Run the same command as example 1 above (without the -Database and -ServerInstance parameters):

invoke-sqlcmd -query "exec production.get_products_to_reorder"

 


Example 4: Execute a PowerShell command in a SQL Agent job step

SQL Server 2008 adds PowerShell as a new SQL Agent job step type.  As an example we will simply execute our example 2 above in a SQL Agent job step:

Note the Run as PowerShell.  This is not a built-in feature.  I created a SQL Server Agent proxy for the PowerShell subsystem and named the proxy PowerShell.  The proxy allows you to specify a credential to be used to run the job step.  The alternative would be to run the job step using the credential of the SQL Server Agent service.  Since that credential would typically be one with limited privileges, you may need to create a proxy so that your PowerShell job steps can run with the necessary privileges.  For more details on proxies please refer to our earlier tip SQL Server Agent Proxies.

NOTE: One other thing is that in order to extend a PowerShell command over multiple lines, you have to use the back-tick character.  This is a little hard to see in the above screen shot.  The back-tick character is the one to the left of the number 1 on your keyboard whose shifted value is the tilda (~) character.

Next Steps

  • Take a look at the SQL Server PowerShell Overview in Books on Line for additional details on the built-in PowerShell support in SQL Server 2008.
  • There are a number of PowerShell webcasts available here.  Check them out to quickly get a basic understanding of the tool.


Last Updated: 2009-02-10


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About the author
MSSQLTips author Ray Barley Ray Barley is a Principal Architect at IT Resource Partners and a MSSQLTips.com BI Expert.

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Monday, November 12, 2012 - 11:03:44 AM - Ray Barley Back To Top

If the select statetment returns no rows, the variable $a is null so checking whether $a.count is equal to zero fails.  First you have to check if $a is not null; you do that by 

if($a) { -- put code here if $a is not null; e.g. if($a.count -eq 0) } else { -- put code here for when $a is null; in your case this is the same as returning 0 rows


Sunday, November 11, 2012 - 3:27:05 PM - aravind Back To Top

$a = Invoke-Sqlcmd -ServerInstance "srv_name"-Database master -Query

“select name,state_desc from sys.databases where state<>0”

-ErrorAction silentlyContinue -ErrorVariable err

if($a.count -eq 0)

{

write-host "offline or suspect databases are ter"

}

else {write-host "no offline db"}

 

Here i want to check the count of $a.. If $a has any value (offline databases) it shud prompt "offline or suspect databases are ter" else "no offline db"

But the thing is I am always getting the else option as answer "offline db" .

How do i manipulate the count of the result of invoke sqlcmd (if 2 dbs offline ) shud print IF part..if not then ELSE part.. ???

your help in much appreciated .


Friday, May 04, 2012 - 7:40:59 AM - John Yavelak Back To Top

Thanks!!

It worked perfectly...

Interesting that using the "-MaxCharLength 9999" option did not settle this, the output to CSV was needed.

But Thanks Again, it's working.

Am more and more liking PowerShell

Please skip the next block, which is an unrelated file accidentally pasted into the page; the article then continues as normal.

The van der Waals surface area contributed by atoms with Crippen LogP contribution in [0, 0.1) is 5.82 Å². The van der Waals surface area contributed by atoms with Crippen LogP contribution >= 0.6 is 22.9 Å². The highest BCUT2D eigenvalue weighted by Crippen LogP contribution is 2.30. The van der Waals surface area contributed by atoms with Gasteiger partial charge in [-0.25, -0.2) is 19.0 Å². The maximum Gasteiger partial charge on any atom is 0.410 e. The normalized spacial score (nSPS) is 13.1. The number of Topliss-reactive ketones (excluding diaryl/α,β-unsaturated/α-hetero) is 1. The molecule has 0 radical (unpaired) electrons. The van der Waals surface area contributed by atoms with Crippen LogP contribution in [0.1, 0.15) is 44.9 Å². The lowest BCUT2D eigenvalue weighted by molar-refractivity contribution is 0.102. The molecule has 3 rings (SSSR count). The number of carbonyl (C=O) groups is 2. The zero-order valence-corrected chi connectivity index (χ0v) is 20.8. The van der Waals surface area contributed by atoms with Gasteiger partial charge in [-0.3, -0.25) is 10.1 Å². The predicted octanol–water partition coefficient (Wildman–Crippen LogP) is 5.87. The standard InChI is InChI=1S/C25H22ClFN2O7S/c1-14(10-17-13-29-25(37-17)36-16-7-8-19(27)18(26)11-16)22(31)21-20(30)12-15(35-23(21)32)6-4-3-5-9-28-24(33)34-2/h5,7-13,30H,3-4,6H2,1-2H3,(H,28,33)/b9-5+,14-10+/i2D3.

John


Thursday, May 03, 2012 - 9:56:19 PM - Ray Barley Back To Top

One way is to send the output to a CSV file; e.g. pipe your output to the Export-CSV cmdlet; see this link for the details http://technet.microsoft.com/en-us/library/ee176825.aspx


Thursday, May 03, 2012 - 2:16:48 PM - John Yavelak Back To Top

 

How do you get around what seems to be a 133 character limit when you run powershell/invoke-sqlcmd on a PC?

I'm losing part of each returned SQL qyery line


Wednesday, February 11, 2009 - 12:19:14 PM - phillips_jim Back To Top

Follow up -

Powershell Feature Pack only works with PowerShell V2.


Wednesday, February 11, 2009 - 10:42:59 AM - phillips_jim Back To Top

Thanks for the reply.  I will attempt to install the Powershell Feature Pack on a SQL Server 2005 server and see how usable it is.

You can add the two add-pssnapin commands into your profile file and you can run PoSh scripts from SQL Agent. 

An example: "powershell H:\PO.ps1" (don't use the double quoutes) using the job step type of Operating System (CmdExec).

You can not run PoSh commands directly from within the job step which you can do in SS2K8.

Even installing the PowerShell feature pack would not install all the functionality in Management Studio but might give me the functionality within Powershell to use invoke-sqlcmd.

 


Wednesday, February 11, 2009 - 9:33:17 AM - raybarley Back To Top

Assuming you aren't going to install SQL Server 2008 yet, you can download the Microsoft Windows PowerShell Extensions for SQL Server from the Microsoft SQL Server 2008 Feature Pack Site at this URL: http://www.microsoft.com/downloads/details.aspx?FamilyID=228de03f-3b5a-428a-923f-58a033d316e1&DisplayLang=en  It says that you will also need to download SQL Server 2008 Management Objects (available on the same page).  There is also a link to get WIndows PowerShell 1.0.

Once you have downloaded the PowerShell Extensions you can install them into PowerShell by using these two commands:

add-pssnapin sqlserverprovidersnapin100
add-pssnapin sqlservercmdletsnapin100

I think there is a way that you can add these to your profile so you don't have to do it each time you launch PowerShell.

If you have access to SQL Server 2008 you can install PowerShell which will give you the SQLPS utility; then you have PowerShell and the SQL: Server 2008 support.

As far as connecting to a SQL Server 2005 database I can't find anyting in Books on Line that says you can or you can't.  I would assume you will be able to do that. 

With SQL Server 2008 you can launch PowerSheel from just about anywhere in SQL Server Management Studio.  I haven't seen anything that says there is a way to do that with SQL Server 2005 Management Studio.  I don't htink you can execute a PowerShell script in a SQL Agent job step with a SQL Server 2005 instance either.

 

 

 

 


Tuesday, February 10, 2009 - 2:05:30 PM - phillips_jim Back To Top

Can you add or use the Invoke-Sqlcmd PowerShell related commands with a SQL Server 2005 database server?

If so what would you have to do to get it working?

 

Thanks